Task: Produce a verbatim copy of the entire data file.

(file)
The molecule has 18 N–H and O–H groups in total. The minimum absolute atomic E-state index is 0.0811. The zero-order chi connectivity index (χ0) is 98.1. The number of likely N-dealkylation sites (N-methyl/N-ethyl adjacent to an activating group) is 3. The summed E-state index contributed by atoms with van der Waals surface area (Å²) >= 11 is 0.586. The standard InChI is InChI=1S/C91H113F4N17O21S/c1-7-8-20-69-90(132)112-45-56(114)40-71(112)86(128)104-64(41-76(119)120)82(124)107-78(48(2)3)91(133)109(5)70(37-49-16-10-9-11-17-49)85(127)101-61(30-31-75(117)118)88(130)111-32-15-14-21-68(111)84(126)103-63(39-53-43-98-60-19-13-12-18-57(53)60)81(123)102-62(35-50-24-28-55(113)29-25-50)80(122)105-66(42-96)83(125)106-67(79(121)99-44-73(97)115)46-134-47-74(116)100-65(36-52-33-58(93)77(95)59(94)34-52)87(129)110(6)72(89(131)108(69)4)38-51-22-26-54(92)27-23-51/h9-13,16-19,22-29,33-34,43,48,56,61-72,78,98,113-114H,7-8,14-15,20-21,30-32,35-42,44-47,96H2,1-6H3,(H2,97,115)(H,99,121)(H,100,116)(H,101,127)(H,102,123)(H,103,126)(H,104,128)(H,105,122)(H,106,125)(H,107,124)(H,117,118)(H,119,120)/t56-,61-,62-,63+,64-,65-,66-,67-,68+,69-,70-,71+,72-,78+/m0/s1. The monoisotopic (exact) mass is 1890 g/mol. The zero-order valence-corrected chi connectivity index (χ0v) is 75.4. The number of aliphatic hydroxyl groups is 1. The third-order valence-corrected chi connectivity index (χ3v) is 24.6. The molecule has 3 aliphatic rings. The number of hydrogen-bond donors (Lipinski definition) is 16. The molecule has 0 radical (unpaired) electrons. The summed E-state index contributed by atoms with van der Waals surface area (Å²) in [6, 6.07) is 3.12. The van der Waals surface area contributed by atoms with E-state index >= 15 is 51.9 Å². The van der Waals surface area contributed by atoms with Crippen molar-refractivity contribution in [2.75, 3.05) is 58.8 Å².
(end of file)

The molecule has 18 N–H and O–H groups in total. The minimum absolute atomic E-state index is 0.0811. The zero-order chi connectivity index (χ0) is 98.1. The number of likely N-dealkylation sites (N-methyl/N-ethyl adjacent to an activating group) is 3. The summed E-state index contributed by atoms with van der Waals surface area (Å²) >= 11 is 0.586. The standard InChI is InChI=1S/C91H113F4N17O21S/c1-7-8-20-69-90(132)112-45-56(114)40-71(112)86(128)104-64(41-76(119)120)82(124)107-78(48(2)3)91(133)109(5)70(37-49-16-10-9-11-17-49)85(127)101-61(30-31-75(117)118)88(130)111-32-15-14-21-68(111)84(126)103-63(39-53-43-98-60-19-13-12-18-57(53)60)81(123)102-62(35-50-24-28-55(113)29-25-50)80(122)105-66(42-96)83(125)106-67(79(121)99-44-73(97)115)46-134-47-74(116)100-65(36-52-33-58(93)77(95)59(94)34-52)87(129)110(6)72(89(131)108(69)4)38-51-22-26-54(92)27-23-51/h9-13,16-19,22-29,33-34,43,48,56,61-72,78,98,113-114H,7-8,14-15,20-21,30-32,35-42,44-47,96H2,1-6H3,(H2,97,115)(H,99,121)(H,100,116)(H,101,127)(H,102,123)(H,103,126)(H,104,128)(H,105,122)(H,106,125)(H,107,124)(H,117,118)(H,119,120)/t56-,61-,62-,63+,64-,65-,66-,67-,68+,69-,70-,71+,72-,78+/m0/s1. The monoisotopic (exact) mass is 1890 g/mol. The zero-order valence-corrected chi connectivity index (χ0v) is 75.4. The number of aliphatic hydroxyl groups is 1. The third-order valence-corrected chi connectivity index (χ3v) is 24.6. The molecule has 3 aliphatic rings. The number of hydrogen-bond donors (Lipinski definition) is 16. The molecule has 0 radical (unpaired) electrons. The summed E-state index contributed by atoms with van der Waals surface area (Å²) in [6, 6.07) is 3.12. The van der Waals surface area contributed by atoms with E-state index >= 15 is 51.9 Å². The van der Waals surface area contributed by atoms with Crippen molar-refractivity contribution in [2.75, 3.05) is 58.8 Å².